antigen presentation. Other antigen-presenting cells that serve mainly as passive antigen transporters include B cells, endothelial cells, keratinocytes, and Kupffer cells. APCs include cells that present exogenous antigen processed in their endosomal compartment and presented together with MHC class II molecules. Other APCs present antigen that has been endogenously produced by the body’s own cells with processing in an intracellular compartment and presentation together with class I MHC molecules. A third group of APCs present exogenous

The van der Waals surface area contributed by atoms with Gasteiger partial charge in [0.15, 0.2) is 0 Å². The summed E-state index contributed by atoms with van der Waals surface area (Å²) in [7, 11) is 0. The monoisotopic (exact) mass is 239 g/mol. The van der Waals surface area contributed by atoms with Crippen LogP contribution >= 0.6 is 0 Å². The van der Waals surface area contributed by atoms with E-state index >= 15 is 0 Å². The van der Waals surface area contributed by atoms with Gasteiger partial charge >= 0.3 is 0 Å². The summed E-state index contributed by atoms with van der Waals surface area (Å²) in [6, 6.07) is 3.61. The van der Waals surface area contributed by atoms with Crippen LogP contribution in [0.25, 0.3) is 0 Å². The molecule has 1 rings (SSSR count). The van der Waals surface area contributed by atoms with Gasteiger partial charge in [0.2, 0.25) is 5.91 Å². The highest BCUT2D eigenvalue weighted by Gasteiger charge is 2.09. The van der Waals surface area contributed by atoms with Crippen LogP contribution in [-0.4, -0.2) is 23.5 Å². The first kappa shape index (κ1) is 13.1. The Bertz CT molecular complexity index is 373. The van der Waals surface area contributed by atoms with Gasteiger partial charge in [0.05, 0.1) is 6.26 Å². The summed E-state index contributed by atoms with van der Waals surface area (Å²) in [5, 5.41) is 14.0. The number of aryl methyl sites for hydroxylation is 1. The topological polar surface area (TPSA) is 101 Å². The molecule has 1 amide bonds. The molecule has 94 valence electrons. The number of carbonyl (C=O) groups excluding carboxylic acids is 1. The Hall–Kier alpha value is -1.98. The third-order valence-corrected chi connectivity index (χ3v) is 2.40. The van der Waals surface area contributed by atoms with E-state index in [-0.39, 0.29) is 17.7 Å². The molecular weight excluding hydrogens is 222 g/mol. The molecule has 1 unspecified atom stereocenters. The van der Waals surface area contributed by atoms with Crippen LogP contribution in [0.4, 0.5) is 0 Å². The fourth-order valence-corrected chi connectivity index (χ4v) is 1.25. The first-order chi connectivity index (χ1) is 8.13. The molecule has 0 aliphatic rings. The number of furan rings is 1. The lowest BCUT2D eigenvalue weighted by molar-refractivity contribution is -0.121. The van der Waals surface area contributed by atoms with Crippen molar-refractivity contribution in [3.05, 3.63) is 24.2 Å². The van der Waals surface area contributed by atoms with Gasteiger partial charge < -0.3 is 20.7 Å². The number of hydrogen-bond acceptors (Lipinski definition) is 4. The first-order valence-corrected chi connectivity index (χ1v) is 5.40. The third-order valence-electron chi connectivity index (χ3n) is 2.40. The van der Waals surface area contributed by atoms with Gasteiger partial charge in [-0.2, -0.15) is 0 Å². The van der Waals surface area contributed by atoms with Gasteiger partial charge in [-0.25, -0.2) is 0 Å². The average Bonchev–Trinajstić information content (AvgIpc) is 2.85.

antigen that is taken into the cell and processed, followed by presentation together with MHC class I molecules. In addition to processing and presenting antigenic peptides in association with MHC class II molecules, an antigenpresenting cell must also deliver a costimulatory signal that is necessary for T cell activation. Professional APCs include dendritic cells, macrophages, and B cells, whereas nonprofessional APCs that function in antigen presentation for only brief periods include thymic epithelial cells and vascular endothelial cells. Dendritic cells, macrophages, and B cells are the principal antigen-presenting cells for T cells, whereas follicular dendritic cells are the main antigen-presenting cells for B cells. Professional antigen-presenting cells are dendritic cells, macrophages, and B cells that are capable of initiating T lymphocyte responsiveness to antigen. These cells display antigenic peptide fragments in association with the proper class of MHC molecules and also bear costimulatory surface molecules. Dendritic cells are the most important professional APCs for initiating primary T lymphocyte responses. Among the three major antigen-presenting cells, dendritic cells are the only ones that continuously express high levels of costimulatory B7 and can present antigen via both class I MHC molecules and class II MHC molecules. Thus, they can activate both CD8 and CD4 T cells directly. APC is the abbreviation for antigen-presenting cell. Cathepsins are thiol and aspartyl proteases that have broad substrate specificities. Cathepsins represent the most abundant proteases of endosomes in antigen-presenting cells. They are believed to serve an important function in the generation of peptide fragments from exogenous protein antigens that bind to class II MHC molecules. CD2 is a T cell adhesion molecule that binds to the LFA3 adhesion molecule of antigen-presenting cells. Also called LFA-2. A circulating dendritic cell is one that has taken up antigen and is migrating to a secondary lymphoid tissue such as a lymph node. CD8 is a cell surface glycoprotein on T cells that recognizes antigens presented by MHC class I molecules. It binds to MHC class I molecules on antigen-presenting cells and serves as a coreceptor to facilitate the T cell’s response to antigen. The CD8 molecule is a heterodimer of an α and β chain that are covalently associated by disulfide bond. The two chains of a dimer have similar structures, each having a single domain resembling an immunoglobulin variable domain and a stretch of peptide believed to be in a relatively extended conformation.